Bellevue real estate brokerage Coldwell Banker Bain sells to national firm

In a significant shift for a nearly 50-year-old local company, a national firm has purchased Bellevue-based real estate brokerage Coldwell Banker Bain.

Owner and Chairman Bill Riss sold his majority interest in the company to US RES Holdco LLC, an affiliate of Houston-based title insurance company Stewart Information Services, Coldwell Banker Bain announced Tuesday. 

The company declined to provide the sale price.

The deal offers Coldwell Banker Bain “more resources and capital to expand its presence and increase its competitive position in an ever-changing real estate industry,” the company said in a statement, noting “day-to-day operations will remain the same.”

Among the region’s largest residential real estate firms, Coldwell Banker Bain reported more than $6 billion in sales volume last year. 

But traditional brokerages have faced increasing pressure from investment firms and startups such as Seattle-based Redfin and Zillow. Investors and startup house-flippers known as iBuyers vie for homes against individual buyers represented by traditional agents. Online platforms increasingly touch nearly every corner of the real estate market, and traditional agents pay to feature their own ads on sites like Zillow. 

Without naming specific competitors, Coldwell Banker Bain CEO Mike Grady wrote in an email to brokers Monday: “Over the last few years, our industry has been changing with non-real estate, venture capital companies looking to displace the broker from the center of [the] transaction. The most concerning are the type with significant funding behind them. This deep capital, and lack of the necessity for profit, allows these competitors to operate in a manner traditional real estate companies would find challenging.”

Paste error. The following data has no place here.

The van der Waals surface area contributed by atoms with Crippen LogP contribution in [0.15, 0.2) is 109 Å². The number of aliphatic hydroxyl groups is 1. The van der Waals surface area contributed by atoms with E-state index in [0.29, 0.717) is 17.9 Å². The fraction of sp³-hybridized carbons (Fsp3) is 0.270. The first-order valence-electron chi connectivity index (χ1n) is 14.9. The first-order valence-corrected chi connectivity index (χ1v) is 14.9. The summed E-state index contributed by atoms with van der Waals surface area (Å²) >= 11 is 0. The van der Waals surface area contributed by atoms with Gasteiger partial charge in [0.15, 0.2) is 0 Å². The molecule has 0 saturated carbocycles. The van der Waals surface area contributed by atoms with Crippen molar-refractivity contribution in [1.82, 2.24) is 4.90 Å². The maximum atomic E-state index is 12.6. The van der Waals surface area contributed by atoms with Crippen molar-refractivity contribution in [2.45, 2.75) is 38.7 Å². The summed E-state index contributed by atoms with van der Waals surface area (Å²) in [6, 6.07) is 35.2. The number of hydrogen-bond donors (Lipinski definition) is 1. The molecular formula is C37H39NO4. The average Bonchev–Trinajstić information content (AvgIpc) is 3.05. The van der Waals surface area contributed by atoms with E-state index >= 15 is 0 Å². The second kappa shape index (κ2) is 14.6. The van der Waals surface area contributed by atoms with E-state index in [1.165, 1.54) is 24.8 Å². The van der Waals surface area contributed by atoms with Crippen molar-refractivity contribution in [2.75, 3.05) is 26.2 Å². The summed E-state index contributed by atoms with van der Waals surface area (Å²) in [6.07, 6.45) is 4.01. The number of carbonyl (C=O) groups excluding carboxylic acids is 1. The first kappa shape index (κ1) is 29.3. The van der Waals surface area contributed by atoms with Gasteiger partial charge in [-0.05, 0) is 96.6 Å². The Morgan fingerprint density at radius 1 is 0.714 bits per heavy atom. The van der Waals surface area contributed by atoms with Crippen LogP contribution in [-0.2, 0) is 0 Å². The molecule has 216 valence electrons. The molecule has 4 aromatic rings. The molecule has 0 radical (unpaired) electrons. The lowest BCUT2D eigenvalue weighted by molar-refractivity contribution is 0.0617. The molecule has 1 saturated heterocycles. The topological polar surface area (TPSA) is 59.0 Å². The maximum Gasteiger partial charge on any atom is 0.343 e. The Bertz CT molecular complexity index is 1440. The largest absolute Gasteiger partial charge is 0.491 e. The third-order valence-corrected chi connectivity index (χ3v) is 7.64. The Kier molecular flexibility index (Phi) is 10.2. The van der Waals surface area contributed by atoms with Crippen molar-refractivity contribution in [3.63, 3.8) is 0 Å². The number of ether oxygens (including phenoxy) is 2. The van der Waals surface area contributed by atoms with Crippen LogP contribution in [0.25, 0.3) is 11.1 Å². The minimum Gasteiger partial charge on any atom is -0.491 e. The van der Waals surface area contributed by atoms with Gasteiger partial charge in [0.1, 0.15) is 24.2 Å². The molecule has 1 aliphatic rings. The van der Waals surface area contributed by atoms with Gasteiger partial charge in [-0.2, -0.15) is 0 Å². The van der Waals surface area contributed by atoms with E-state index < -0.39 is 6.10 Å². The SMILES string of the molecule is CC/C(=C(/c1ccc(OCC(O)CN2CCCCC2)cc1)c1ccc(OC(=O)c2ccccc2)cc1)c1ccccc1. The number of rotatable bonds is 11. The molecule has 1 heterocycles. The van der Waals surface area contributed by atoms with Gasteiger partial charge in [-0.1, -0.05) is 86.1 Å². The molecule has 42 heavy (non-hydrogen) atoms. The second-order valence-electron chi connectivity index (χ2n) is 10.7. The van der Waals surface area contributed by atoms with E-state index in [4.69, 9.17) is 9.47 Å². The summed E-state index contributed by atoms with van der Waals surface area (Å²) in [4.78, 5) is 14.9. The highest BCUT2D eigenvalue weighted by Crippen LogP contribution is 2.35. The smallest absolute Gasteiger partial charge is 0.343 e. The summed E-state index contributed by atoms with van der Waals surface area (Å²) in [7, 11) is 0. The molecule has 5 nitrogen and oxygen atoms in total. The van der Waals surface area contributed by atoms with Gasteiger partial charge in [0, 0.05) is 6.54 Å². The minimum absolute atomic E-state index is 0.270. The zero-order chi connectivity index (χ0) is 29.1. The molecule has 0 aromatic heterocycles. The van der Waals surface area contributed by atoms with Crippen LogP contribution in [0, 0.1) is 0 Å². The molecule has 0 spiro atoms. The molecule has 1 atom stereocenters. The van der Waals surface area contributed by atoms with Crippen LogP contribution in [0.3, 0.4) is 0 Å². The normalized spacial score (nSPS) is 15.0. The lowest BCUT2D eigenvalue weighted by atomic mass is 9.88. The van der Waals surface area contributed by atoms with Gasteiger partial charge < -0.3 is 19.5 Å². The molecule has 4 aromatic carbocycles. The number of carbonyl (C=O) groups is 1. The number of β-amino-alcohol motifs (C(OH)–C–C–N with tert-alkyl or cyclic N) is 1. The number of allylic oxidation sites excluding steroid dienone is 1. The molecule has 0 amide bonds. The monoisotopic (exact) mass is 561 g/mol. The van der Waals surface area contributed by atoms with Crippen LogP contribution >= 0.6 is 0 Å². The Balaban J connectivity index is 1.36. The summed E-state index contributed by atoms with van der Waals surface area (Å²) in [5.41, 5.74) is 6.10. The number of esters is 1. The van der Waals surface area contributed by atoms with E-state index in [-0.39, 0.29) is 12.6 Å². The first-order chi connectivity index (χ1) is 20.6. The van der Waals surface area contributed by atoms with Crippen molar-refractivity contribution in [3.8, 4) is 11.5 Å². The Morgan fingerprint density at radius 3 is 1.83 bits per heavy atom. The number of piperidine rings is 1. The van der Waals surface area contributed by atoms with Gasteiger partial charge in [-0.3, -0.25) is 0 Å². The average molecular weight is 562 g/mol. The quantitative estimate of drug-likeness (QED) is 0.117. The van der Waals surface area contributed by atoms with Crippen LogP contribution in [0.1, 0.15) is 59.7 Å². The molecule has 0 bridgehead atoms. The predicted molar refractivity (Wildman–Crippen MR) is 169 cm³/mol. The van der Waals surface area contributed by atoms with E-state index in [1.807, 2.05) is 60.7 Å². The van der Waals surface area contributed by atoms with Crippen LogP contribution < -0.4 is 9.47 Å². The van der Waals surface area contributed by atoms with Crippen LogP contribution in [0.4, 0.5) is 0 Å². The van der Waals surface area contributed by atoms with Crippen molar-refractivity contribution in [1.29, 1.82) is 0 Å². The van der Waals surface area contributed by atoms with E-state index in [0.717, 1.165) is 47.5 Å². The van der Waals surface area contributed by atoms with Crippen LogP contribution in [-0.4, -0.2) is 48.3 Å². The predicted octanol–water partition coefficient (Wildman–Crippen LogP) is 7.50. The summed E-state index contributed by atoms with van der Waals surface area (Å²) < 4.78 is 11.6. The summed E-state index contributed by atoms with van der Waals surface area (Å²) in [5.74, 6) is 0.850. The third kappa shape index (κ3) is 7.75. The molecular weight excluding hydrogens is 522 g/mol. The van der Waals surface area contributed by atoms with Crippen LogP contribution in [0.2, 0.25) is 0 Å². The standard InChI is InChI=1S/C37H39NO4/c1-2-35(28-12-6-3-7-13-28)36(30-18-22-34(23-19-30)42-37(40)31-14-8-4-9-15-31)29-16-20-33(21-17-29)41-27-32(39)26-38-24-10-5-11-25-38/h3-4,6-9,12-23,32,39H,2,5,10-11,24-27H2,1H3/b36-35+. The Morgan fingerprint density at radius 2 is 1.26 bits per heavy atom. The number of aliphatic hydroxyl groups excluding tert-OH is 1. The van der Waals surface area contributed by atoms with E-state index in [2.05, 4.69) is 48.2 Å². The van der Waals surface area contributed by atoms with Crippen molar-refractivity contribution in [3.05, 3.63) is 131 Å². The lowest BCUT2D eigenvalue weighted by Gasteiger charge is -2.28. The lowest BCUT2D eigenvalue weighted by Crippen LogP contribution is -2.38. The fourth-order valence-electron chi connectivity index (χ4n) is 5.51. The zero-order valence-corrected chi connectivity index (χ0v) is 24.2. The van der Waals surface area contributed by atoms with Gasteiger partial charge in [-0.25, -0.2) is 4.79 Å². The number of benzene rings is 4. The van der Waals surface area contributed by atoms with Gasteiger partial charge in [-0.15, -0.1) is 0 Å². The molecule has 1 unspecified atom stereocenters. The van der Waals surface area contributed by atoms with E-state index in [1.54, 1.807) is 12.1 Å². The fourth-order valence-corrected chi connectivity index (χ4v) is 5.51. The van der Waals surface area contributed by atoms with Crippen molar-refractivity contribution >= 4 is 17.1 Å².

“Considering the industry change and to be effective against these new competitors, we needed to evolve,” Grady wrote. “We needed a strategic alliance.”

Coldwell Banker Bain “searched and investigated for a long time before the right alliance was found,” Grady wrote.

Coldwell Banker Bain officials said they did not expect any immediate changes for agents and staff. 

Some were skeptical. Ownership by a publicly traded company could drive more pressure to cut spending on training and marketing or increase fees, said one Coldwell Banker Bain agent who asked not to be named in order to speak about the announcement.

“From their perspective, they’re bringing in more technology to compete against Zillow and Redfin, but I think the way to compete against those folks is to bring in more humanity to the job. That requires much more investment in training,” the broker said.

John Deely, executive vice president of operations, said in an interview the company does not expect immediate technology changes but believes that as the real estate industry increasingly shifts operations online, “Stewart is a leader in that whole arena.”

“The fact is with the way the industry is changing it’s an advantage to our agents and our clients to have a partner that is very well versed in the real estate industry,” Deely said.

Stewart did not immediately return a request for comment Tuesday.

Coldwell Banker Bain has been focused on the luxury market since its earliest days when founder Bill Bain “had a dream to build a real estate company that serviced the ‘carriage trade,’ or wealthy consumers,” according to an online company history. 

Riss joined in 1982 to manage the Bellevue office, then bought the company in 1993 and oversaw its evolution and expansion. Today, more than 1,200 Coldwell Banker Bain agents work in 36 offices in Oregon and Washington state, according to the company.

Coldwell Banker Bain, an independently owned franchise of the national firm Coldwell Banker, will continue its affiliation with Coldwell Banker for the foreseeable future. The company recently signed a new 12-year franchise agreement. However, Riss has “slowly and methodically started to turn over senior leadership of the company” to Grady, the company said.